ADVERTISEMENTREMOVE AD

Review: ‘Zara Hatke Zara Bachke’ Would’ve Benefited From Being More ‘Hatke'

'Zara Hatke Zara Bachke' hit theatres on 2 June.

Published
Movie Reviews
4 min read
Aa
Aa
Small
Aa
Medium
Aa
Large

If there is a champion for a fake dating/fake marriage AU in Bollywood, it would perhaps be director Laxman Utekar. His previous films like Luka Chuppi and Mimi both deal with people who had to, in one way or another, lie about their marital status.

In his latest Zara Hatke Zara Bachke, there exists a married couple who must once again lie to the law but in their own different way. 

'Zara Hatke Zara Bachke' hit theatres on 2 June.

A still from Zara Hatke Zara Bachke. 

(Photo Courtesy: YouTube)

College sweethearts Kapil Dubey (Vicky Kaushal) and Somya Chawla (Sara Ali Khan) live in Kapil’s house with his religious, Brahmin family which soon comes to include his maternal uncle and aunt as well. Kapil works as a yoga instructor and Somya is a Chemistry teacher in a coaching institute. At Somya’s insistence, the duo decide to buy a separate house that they can move into but that is easier said than done. 

ADVERTISEMENTREMOVE AD

As a premise, I must admit, the film is rather interesting. There’s an interesting thread about how Kapil who cites his middle-class upbringing for his money-saving habits is exploiting a government scheme that is designed to help low-income families. Then there’s the fact that Kapil’s family believes that a ‘Punjabi bahu’ has trapped their son in an unhappy marriage (it is not) and is slowly attacking their family’s values (she is not). 

'Zara Hatke Zara Bachke' hit theatres on 2 June.

A still from Zara Hatke Zara Bachke. 

(Photo Courtesy: YouTube)

How does Somya navigate living in a patriarchal family that holds their outdated values above all else?

The intricacies of such a social setting are rarely explored even though there are nods towards it.

However, Zara Hatke Zara Bachke picks a page from the Tu Jhoothi Main Makkaar playbook and almost blames the woman for wanting a nuclear family by equating that desire with a hatred for her husband’s family members (some of whom, if you remember, don’t see her in the best light either).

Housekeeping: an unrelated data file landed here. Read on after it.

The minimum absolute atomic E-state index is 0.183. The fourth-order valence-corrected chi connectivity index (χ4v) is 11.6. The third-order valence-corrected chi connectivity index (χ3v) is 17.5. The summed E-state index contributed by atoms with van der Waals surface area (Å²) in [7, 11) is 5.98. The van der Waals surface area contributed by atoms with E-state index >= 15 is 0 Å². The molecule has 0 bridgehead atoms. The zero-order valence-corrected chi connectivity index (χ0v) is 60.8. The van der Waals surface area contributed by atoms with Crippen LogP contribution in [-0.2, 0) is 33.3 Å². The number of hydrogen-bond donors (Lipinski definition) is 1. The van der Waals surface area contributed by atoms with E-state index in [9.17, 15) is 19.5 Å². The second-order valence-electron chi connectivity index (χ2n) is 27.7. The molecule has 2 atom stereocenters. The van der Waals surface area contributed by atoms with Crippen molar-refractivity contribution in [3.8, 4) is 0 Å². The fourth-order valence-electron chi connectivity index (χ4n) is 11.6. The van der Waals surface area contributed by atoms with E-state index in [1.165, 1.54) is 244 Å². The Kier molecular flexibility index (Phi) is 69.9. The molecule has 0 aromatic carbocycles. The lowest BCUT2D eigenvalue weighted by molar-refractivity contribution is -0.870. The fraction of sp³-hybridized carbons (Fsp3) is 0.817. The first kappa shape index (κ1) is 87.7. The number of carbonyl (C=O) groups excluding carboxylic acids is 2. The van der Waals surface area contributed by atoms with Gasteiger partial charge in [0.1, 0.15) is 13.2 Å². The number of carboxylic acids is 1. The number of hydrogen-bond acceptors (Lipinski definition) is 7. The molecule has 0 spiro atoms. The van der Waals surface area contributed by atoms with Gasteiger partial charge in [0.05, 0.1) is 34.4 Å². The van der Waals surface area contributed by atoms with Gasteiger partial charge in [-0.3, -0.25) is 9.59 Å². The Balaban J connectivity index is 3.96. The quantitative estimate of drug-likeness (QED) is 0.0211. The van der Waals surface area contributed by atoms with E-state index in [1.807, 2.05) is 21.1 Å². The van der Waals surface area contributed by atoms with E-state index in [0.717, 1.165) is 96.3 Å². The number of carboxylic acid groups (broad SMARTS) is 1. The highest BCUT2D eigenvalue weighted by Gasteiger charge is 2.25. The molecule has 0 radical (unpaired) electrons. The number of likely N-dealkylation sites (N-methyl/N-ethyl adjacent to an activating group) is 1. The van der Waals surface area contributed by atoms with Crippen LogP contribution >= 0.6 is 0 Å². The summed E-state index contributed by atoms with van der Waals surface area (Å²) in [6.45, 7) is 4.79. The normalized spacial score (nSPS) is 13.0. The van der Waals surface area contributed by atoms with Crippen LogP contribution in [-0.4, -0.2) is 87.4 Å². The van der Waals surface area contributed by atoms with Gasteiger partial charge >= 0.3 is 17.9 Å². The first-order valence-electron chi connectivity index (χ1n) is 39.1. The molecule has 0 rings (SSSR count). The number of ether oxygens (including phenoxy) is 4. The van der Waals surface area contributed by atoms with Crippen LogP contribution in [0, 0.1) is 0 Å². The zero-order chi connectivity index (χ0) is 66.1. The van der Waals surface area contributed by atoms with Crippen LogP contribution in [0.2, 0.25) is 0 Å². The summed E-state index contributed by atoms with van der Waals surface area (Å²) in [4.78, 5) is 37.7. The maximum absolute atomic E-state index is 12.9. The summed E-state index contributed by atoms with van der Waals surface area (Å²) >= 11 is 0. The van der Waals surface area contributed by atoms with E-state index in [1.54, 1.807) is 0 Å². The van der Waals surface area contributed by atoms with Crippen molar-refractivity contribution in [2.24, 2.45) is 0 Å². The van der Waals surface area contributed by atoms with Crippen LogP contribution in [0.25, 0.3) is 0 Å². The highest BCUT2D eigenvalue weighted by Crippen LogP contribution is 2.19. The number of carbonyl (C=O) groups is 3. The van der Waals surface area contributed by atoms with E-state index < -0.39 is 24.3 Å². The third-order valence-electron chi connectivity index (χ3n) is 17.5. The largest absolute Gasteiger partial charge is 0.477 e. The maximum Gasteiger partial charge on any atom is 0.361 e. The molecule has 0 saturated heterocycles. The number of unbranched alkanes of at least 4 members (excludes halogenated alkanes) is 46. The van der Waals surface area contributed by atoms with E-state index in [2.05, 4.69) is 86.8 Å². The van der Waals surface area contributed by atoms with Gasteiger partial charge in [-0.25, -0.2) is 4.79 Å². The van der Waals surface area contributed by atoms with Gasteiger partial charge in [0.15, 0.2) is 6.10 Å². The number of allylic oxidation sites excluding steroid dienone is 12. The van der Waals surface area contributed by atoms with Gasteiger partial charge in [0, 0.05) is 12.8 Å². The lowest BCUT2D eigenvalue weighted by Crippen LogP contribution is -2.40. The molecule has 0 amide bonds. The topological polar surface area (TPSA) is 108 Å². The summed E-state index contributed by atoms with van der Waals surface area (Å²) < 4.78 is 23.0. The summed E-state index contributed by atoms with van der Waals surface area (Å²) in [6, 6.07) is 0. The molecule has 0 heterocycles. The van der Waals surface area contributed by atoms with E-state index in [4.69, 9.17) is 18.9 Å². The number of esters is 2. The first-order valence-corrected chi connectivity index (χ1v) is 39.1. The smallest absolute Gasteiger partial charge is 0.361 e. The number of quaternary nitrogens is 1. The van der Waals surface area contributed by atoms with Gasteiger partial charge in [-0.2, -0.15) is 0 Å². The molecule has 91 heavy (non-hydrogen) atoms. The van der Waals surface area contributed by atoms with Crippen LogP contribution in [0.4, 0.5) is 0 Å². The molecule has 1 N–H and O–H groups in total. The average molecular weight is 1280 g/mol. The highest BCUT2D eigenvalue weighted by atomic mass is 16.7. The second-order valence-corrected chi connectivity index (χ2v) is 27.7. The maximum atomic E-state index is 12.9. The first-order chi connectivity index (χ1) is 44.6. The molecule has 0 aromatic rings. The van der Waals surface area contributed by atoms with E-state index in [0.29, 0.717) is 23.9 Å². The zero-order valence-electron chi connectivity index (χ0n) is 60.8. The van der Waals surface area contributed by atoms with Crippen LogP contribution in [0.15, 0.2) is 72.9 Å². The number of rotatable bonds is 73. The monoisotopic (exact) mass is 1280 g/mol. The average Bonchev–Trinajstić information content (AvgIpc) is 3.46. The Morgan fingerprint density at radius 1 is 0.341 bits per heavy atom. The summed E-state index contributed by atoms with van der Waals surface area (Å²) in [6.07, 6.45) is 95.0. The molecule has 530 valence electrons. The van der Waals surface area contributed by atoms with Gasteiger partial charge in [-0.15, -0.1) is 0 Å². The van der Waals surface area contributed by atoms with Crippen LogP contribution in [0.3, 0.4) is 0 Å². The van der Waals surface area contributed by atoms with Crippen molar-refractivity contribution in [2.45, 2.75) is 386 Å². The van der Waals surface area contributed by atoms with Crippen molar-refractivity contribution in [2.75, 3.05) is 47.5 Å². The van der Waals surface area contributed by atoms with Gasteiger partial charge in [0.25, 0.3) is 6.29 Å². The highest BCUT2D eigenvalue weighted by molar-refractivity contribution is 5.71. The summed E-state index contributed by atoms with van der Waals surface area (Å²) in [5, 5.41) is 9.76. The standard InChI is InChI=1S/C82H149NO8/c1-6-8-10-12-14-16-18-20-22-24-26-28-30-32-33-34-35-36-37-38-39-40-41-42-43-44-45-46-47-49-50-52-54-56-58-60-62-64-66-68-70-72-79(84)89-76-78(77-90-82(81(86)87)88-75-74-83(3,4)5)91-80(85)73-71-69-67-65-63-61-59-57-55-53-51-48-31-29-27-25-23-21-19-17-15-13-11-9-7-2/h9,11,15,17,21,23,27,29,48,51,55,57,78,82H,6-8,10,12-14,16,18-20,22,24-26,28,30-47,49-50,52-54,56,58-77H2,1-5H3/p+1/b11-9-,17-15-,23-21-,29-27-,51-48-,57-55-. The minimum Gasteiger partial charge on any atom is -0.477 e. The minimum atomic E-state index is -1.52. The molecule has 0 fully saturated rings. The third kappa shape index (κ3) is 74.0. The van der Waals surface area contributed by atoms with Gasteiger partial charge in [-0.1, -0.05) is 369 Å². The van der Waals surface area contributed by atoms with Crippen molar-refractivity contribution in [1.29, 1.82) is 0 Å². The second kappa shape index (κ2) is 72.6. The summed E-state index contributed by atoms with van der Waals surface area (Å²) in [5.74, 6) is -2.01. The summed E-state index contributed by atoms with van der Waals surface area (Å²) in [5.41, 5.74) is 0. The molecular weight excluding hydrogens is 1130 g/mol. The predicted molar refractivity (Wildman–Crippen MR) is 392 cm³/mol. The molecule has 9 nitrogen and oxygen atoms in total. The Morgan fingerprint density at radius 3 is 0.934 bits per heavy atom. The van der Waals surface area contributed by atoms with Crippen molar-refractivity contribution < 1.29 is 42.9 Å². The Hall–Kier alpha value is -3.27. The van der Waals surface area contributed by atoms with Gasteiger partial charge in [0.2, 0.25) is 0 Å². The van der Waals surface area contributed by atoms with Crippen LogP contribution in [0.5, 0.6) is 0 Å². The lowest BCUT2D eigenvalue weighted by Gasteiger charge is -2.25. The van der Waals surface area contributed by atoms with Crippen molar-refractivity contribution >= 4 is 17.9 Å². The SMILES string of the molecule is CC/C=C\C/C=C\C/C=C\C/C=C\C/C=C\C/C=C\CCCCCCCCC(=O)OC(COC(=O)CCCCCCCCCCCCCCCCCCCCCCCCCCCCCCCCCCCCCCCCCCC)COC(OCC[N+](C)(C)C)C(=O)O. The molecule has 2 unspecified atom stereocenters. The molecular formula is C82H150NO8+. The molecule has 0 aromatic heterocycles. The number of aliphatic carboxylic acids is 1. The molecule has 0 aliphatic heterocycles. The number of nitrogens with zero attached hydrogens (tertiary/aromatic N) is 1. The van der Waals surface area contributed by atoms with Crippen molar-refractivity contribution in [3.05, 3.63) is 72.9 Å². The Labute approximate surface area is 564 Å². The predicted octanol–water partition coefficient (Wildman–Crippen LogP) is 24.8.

0

The film uses its minority characters as tokens towards the end: for instance, an earnest Sharib Hashmi as the society security guard Daroga who becomes the catalyst and recipient of the couple’s good deeds. The film does, however, smartly contrast Daroga’s living situation with that of the Chawla-Dubeys.

Utekar’s cinema aims to highlight the social ills surrounding patriarchy and stoic beliefs in his films but it remains superficial in Zara Hatke Zara Bachke. In that aspect, Mimi was a better offering. 

'Zara Hatke Zara Bachke' hit theatres on 2 June.

A still from Zara Hatke Zara Bachke. 

(Photo Courtesy: YouTube)

As Kapil, Vicky Kaushal is delightful as ever to watch but it feels like we’ve seen this before (most recently in Govinda Naam Mera). This goofy man who loves and supports his wife seems like a character Kaushal could enact in his sleep. Sara Ali Khan’s performance seems to have improved over the past few years; she’s funny when she needs to be and endearing otherwise. Barring a few scenes and slight accent faux pas, she’s immensely watchable as Somya. 

Zara Hatke Zara Bachke would have benefited from trying to be a bit more hatke because we’ve seen the setting before, we’ve seen a similar conflict before (in Vicky Kaushal’s Love Per Square Foot no less), so what would make this film stand out? 

ADVERTISEMENT

Perhaps the fact that the two actors are adorable to watch together on screen, which is a plus since they play college sweethearts whose spark hasn’t fallen victim to routine and monotony. Watching their relationship play out over a marriage and a divorce and separation is the most fascinating part of the film. 

'Zara Hatke Zara Bachke' hit theatres on 2 June.

A still from Zara Hatke Zara Bachke. 

(Photo Courtesy: YouTube)

The film does boast of a strong supporting cast: Neeraj Sood, Inaamulhaq, and Sushmita Mukherjee to name a few. Additionally, the film uses its runtime to the fullest. It doesn’t feel draggy at any point even when the screenplay fails to make a mark. The dialogues by Maitrey Bajpai and Ramil Ilham Khan, however, are smart in some places; at one point a love triangle is called a ‘love trikon’. So, there are little joys. 

At the end of the day, the comedy in the film has a lot to match up to. Is it funny that Kapil’s family is so comfortable chastising their daughter-in-law and then gets to have a redemption arc without having changed anything about themselves? Not really. I was also left wondering if Kapil’s flippant usage of a casteist slur was an indictment of his upbringing and circumstances.

As an audience, it’s okay to expect from a filmmaker who clearly wants to make astute cinema. Perhaps that is why one might step out of the theatre wanting more. 

(At The Quint, we are answerable only to our audience. Play an active role in shaping our journalism by becoming a member. Because the truth is worth it.)

Read Latest News and Breaking News at The Quint, browse for more from entertainment and movie-reviews

Topics:  Vicky Kaushal   Sara Ali Khan 

ADVERTISEMENTREMOVE AD
Speaking truth to power requires allies like you.
Become a Member
3 months
12 months
12 months
Check Member Benefits
Read More
ADVERTISEMENT
×
×